The Holmes Brothers joined Alligator Records in 2001, releasing the Joan Osborne-produced Speaking In Tongues
to overwhelming popular and critical acclaim. They followed with 2004's Simple Truths
, 2007's State Of Grace
and 2010's Feed My Soul
(which debuted at #1 on the Billboard
Blues Chart), and finally, in 2014, Brotherhood
. Each release earned the band more fan and critical acclaim. The success of their albums led to multiple appearances on national television, including visits to The Late Show With David Letterman
and two trips to Late Night With Conan O'Brien
, as well as a rousing performance on CBS Saturday Morning
. Profiles and concerts on NPR put them in front of millions of listeners. They appeared on Weekend Edition, All Things Considered, A Prairie Home Companion
and performed on NPR Music's Tiny Desk Concert
. They played their original song "Opportunity To Cry" with Willie Nelson for the Willie Nelson & Friends: Outlaws And Angels
With their deeply soulful singing, uplifting harmonies and unsurpassed musicianship, The Holmes Brothers' ability to deliver gospel fervor and raw blues intensity was as legendary as their ability to bring audiences to their feet. As Greg Kot of The Chicago Tribune
said, The Holmes Brothers were a "joyous, foot-stomping carnival…a gift to the world of music."
ORIGINAL LINER NOTES
I was walking down Second Avenue in New York City on a frigid Saturday night, on my way to a party. At the corner of 14th Street a couple came out of a bar; as they opened the door a raw, beautiful noise spilled out behind them onto the sidewalk. The windows of the place were completely fogged up, so I pulled on the door; as it opened a wall of warm, wet air enveloped me. As my eyes adjusted to the darkness I saw a scene out of some fantasy Mississippi roadhouse. The room was solidly packed with bodies. The ceiling dripped with condensation, smoke hung in the low red light, a huge bouncer passed a tip bucket crammed with sweaty bills. Coke dealers and pool sharks and Deadhead college kids and suits and Polish barmaids were all, every one, dancing with abandon. Behind a slender bar rail, a three-piece band was working a sound that was greasy, sexy and slyly ferocious. Wendell on guitar grimacing ecstatically, Sherman on bass scowling with intensity, Popsie on drums looking like he wasn’t even trying; all three of them singing in a gritty, joyful roar — they rode the song to its finish and seemed to synchronize the heartbeat of everyone in the room.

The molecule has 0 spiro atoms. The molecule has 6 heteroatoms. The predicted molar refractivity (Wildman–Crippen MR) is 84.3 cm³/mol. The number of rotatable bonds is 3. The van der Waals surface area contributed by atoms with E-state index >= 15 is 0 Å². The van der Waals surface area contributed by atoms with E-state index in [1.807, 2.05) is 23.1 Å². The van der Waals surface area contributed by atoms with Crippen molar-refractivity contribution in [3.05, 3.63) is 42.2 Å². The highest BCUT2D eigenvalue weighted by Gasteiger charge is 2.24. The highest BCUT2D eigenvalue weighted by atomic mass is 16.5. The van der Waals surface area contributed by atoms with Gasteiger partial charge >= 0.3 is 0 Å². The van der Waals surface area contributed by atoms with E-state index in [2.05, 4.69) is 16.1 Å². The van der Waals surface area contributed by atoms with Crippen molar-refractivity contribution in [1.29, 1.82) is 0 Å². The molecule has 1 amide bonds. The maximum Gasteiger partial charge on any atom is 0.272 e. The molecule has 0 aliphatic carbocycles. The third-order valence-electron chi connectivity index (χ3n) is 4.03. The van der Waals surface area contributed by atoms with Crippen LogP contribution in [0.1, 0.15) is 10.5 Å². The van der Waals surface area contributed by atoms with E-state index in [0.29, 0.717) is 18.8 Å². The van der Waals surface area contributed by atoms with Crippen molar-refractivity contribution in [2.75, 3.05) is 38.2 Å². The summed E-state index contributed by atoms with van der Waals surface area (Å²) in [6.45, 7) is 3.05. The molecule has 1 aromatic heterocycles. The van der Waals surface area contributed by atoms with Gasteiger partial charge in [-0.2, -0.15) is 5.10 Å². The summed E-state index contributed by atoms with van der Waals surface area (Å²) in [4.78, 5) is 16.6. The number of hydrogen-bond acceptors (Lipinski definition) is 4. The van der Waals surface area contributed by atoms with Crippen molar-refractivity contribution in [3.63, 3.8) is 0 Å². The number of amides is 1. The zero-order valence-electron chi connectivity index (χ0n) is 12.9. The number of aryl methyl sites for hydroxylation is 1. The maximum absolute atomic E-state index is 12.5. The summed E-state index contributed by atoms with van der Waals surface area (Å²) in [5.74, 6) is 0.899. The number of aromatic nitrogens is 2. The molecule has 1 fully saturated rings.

I did not make my party that night. I stayed and The Holmes Brothers played, until four in the morning, whipping the people into a frenzy of dancing one minute and bringing the house down with a wrenching blues the next. They played soul, R&B, gospel, covered The Beatles and Hank Williams, rocked me and everybody in the place to our foundations. I have seen The Holmes Brothers many times since then, had the pleasure and privilege to sing with them and get to know them, but I don’t think I’ll ever forget what a revelation they were to me that first night.
When I became a part of the roots music scene in New York’s downtown clubs, The Holmes Brothers were a constant source of inspiration and amazement. The other musicians on the scene respected them enormously and made regular appearances at their gigs to get an education — to try to get some of that deep funk to rub off on them. I first met the men at a jam session at that same Second Avenue bar and I was shy, intimidated by their talent. But they were generous and encouraging, making me an honorary “Holmes Sister” and treating me like family. I soon learned that their heat onstage is a direct byproduct of their incredible warmth offstage. They are intelligent, funny, and if you’re not careful they will charm the pants off of you.
Fast forward ten or so years. The Holmes Brothers, among the first bands on the scene to get a recording contract, have made six albums, toured the world, recorded with the likes of Van Morrison, and served as cultural ambassadors to Africa under the auspices of the U.S. State Department. Their groove is so deep that techno producers have sampled them to create dance floor tracks (what a great image – club kids out of their heads and raving to the beat of Popsy, Sherman, and Wendell). When I got the call to produce this album, I was honored and I jumped at the chance. As these tracks prove, The Holmes Brothers have lost none of their fire; if anything, their playing and singing have gained a deeper dimension of soul and grace. Working with them was by far the most fun I’ve ever had in the studio, and many times during the sessions I found myself feeling like a student again, marveling at the ability of these three men to create their raw, beautiful noise.
Wendell, Sherman, Popsy - I am very grateful to you all for the chance to be a part of it.
— Joan Osborne